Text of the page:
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May 26, 2010

ACP banana producers feel “betrayed” by EU

Representatives of the African, Caribbean and Pacific (ACP) countries were lobbying for greater assistance for their banana exports to Europe to compensate for the EU’s improving trade relations with Latin America at the European Parliament and Commission in Brussels, on 29 April.

Cameroon’s Trade Minister Luc Magloire Mbarga Atangana, representing the ACP, said he would challenge MEPs and the Commission to go further than the €190 million package proposed by the European Commission, on 17 March, to help banana producing ACP countries adapt to the new trade regime since it resolved its trade dispute with Latin America and the United States, resulting in cuts to import tariffs on Latin American bananas. The minister argued that even with the ‘banana accompanying measures,’ ACP countries had been “betrayed” by the EU.

“We don’t want indefinite support,” he said. “We are asking for accompanying measures to be able to participate in a globalised world, we are asking to be partners,” he added. “Isn’t Europe actually turning its back on our countries?” he challenged. “Isn’t there a kind of falling out of love – I don’t want to talk about divorce – but a kind of falling out of love with Africa?” he asked.

The minister said he felt that globalisation had been vaunted as a great hope for small or developing nations, but had only benefitted the major new players. He said the attitude of large trading powers, such as the EU or the US, was tokenistic. “They say we are going to accept several at the table, the emerging ones, China, India, Brazil, and then consider everyone is represented,” he said.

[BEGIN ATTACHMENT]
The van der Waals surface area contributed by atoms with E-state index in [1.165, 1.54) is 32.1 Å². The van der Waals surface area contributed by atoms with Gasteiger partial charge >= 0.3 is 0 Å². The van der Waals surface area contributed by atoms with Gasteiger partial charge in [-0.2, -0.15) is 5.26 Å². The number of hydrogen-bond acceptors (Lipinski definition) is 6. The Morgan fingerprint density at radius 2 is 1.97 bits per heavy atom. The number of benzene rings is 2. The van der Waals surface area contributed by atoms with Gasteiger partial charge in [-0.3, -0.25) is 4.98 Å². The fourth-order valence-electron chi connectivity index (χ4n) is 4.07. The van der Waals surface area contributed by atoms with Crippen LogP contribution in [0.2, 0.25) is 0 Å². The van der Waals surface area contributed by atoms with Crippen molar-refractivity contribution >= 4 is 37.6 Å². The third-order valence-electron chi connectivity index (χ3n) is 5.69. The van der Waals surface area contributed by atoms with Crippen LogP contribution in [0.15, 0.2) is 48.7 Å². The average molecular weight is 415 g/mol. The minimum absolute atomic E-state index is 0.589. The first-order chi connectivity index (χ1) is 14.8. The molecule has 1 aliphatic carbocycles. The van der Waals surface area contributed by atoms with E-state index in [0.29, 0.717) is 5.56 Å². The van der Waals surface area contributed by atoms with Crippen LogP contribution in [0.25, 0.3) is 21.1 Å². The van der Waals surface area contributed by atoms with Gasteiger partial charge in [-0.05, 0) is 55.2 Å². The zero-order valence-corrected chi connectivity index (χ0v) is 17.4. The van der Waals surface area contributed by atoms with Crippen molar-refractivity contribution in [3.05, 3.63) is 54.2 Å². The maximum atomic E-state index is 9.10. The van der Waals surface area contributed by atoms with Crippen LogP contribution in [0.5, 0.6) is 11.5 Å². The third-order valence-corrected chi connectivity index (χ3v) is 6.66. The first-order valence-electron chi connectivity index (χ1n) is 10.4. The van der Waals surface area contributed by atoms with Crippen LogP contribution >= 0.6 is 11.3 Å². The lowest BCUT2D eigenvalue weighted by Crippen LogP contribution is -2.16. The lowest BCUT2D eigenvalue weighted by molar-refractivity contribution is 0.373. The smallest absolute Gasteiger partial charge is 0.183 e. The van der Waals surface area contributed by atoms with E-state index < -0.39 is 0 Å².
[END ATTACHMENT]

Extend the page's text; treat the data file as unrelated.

The Cameroonian minister called for development considerations to be taken into account more. He called the banana industry the “social cement” of ACP countries, many of which are struggling to emerge from economic and political turmoil, providing sources of employment, which feed into social stability.

The Commissioner for Development, Andris Piebalgs, recently said the EU was indeed determined to support these countries’ development through trade. “The Commission has committed itself to fully stand by ACP countries to foster their efficient integration into the world economy while respecting international trade rules,” Piebalgs said.

At the 19th Joint ACP-EU Parliamentary Assembly, held in Tenerife (Spain), parliamentarians asked the European Commission to increase aid to ACP and EU banana producers in order to help them adapt to the new regime and receive compensation for financial losses they might face because of new tariff rules laid down by the EU-Latin America ‘banana agreement’. The one-off programme will apply to the ten main ACP banana exporting countries and aims to help make each nation’s banana market more competitive, diversify its economy outside of bananas or assist with the potential social or environmental impact of the new trade environment.


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